Shares in Asia are mixed after major indexes were drawn into the red following a late slide on Wall Street, leaving the S&P 500 and Dow Jones Industrial Average slightly below the record highs they set a day earlier .
BANGKOK – Shares in Asia were mixed on Friday after major indices were drawn in the red following a late slide on Wall Street, driving the S&P 500 and the Dow Jones Industrial Average slightly below record highs.
Tokyo and many other regional markets remained closed.
A survey released on Friday showed that sugar factory activity rose higher in December as supply disruptions eased and export demand weakened.
The monthly Purchasing Managers Index, released by the National Statistics Agency and an industry group, rose to 50.3 on a 100-point scale from November’s 50.1, with numbers above 50 indicating an uptick in activity.
Hong Kong jumped 1.2% to 23,397.67 and the Shanghai Composite Index rose 0.5% to 3,638.24 in New Year’s Eve trading. Sydney dropped 0.9% to 7,444.60 as the number of new coronavirus cases rose in parts of Australia.
India’s Sensex rose 0.7%, while Singapore and Malaysia declined.
2021 has been a mixed year for Asian markets. Some benchmarks, such as the Hang Seng in Hong Kong, which has been plagued by troubles in China’s asset sector and US-Chinese friction, have eased. Others, such as Tokyo’s Nikkei 225 and the Shanghai Composite Index, have risen but have remained relatively stable.
Meanwhile, India’s Sensex broke new record highs in the spring despite the severe COVID-19 wave.
The benchmark S&P 500 was down 0.3% and the Dow and Nasdaq were down 0.2% on Thursday. Trading was relatively calm as many investors closed their positions for the year.
With the start of the new year, investors will not make any major moves until next week, although year-end window dressing in China has pushed prices higher.
On Thursday, the S&P 500 index slipped 0.3% to 4,778.73, a day after hitting a record high. The Dow, which set a new high on Wednesday, fell 0.2% to 36,398.08. The Nasdaq also closed 0.2% lower at 15,741.56.
The Russell 2000 Index of shares of the smaller company slipped less than 0.1% to 2,248.79.
Major US stock indexes are capping off a banner year for the market with solid gains at the end of December. The S&P 500 is headed for a gain of more than 27% for 2021, its best performance since 2019, another exceptional year.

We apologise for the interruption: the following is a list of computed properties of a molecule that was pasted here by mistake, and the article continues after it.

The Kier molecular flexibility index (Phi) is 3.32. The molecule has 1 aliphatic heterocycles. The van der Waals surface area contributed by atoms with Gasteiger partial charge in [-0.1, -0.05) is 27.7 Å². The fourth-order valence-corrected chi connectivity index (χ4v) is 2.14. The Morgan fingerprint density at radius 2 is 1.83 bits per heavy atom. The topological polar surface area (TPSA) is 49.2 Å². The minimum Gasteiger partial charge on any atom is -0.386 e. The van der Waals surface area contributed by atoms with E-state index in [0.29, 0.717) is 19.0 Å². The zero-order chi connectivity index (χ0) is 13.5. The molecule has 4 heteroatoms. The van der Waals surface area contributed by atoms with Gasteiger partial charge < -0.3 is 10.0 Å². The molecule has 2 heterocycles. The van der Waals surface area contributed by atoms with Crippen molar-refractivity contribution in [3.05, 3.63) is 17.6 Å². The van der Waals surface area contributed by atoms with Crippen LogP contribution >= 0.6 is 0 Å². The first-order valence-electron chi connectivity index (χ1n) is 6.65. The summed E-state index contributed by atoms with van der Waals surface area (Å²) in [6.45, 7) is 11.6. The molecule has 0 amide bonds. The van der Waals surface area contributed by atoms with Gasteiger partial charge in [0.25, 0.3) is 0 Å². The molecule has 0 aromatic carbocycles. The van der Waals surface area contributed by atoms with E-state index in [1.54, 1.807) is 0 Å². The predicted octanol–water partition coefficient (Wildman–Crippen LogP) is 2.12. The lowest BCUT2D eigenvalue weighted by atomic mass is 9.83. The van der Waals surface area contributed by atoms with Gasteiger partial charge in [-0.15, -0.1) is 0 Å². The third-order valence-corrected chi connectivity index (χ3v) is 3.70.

A wave of consumer demand from the reopening of economies pushed corporate profits higher than expected this year, helping put investors in a buying mood.
The Federal Reserve and other central banks also helped keep interest rates low, making lending money more affordable for companies and consumers.
Several economic challenges remain, including rising inflation, disruptions to global supply chains and outbreaks of more contagious forms of the COVID-19 virus.
Investor concern about the Omicron variant, which is spreading rapidly and becoming the dominant coronavirus variant, in recent weeks has led researchers to say that it produces less severe symptoms.
Technology companies had the bulk of Wall Street’s late afternoon slide. Micron Technology led the decline in the sector, falling 2.4% after revealing that its memory chip output has been disrupted by a lockdown in the Chinese city of Xi’an aimed at containing the coronavirus outbreak.
Investors have got some good news. The number of Americans applying for unemployment benefits fell below 200,000, further evidence that the job market remains strong after last year’s coronavirus recession. Wall Street will get its December jobs report next week.
Meanwhile, the Chicago Purchasing Managers Index, a gauge of manufacturing and economic activity, came in at 63.1 for December. According to FactSet, this is slightly better than the 62.0 economists were expecting.
The yield on the 10-year Treasury note fell to 1.51% from 1.54% a day earlier.
In other trade, US benchmark crude oil fell 42 cents to $76.57 a barrel in electronic trading on the New York Mercantile Exchange. It rose 43 cents to $76.99 a barrel on Thursday.
Brent crude, the base for international oil pricing, fell 38 cents to $79.15 a barrel.
The US dollar rose from 115.08 yen to 115.09 Japanese yen. The euro rose from $1.1326 to $1.1327.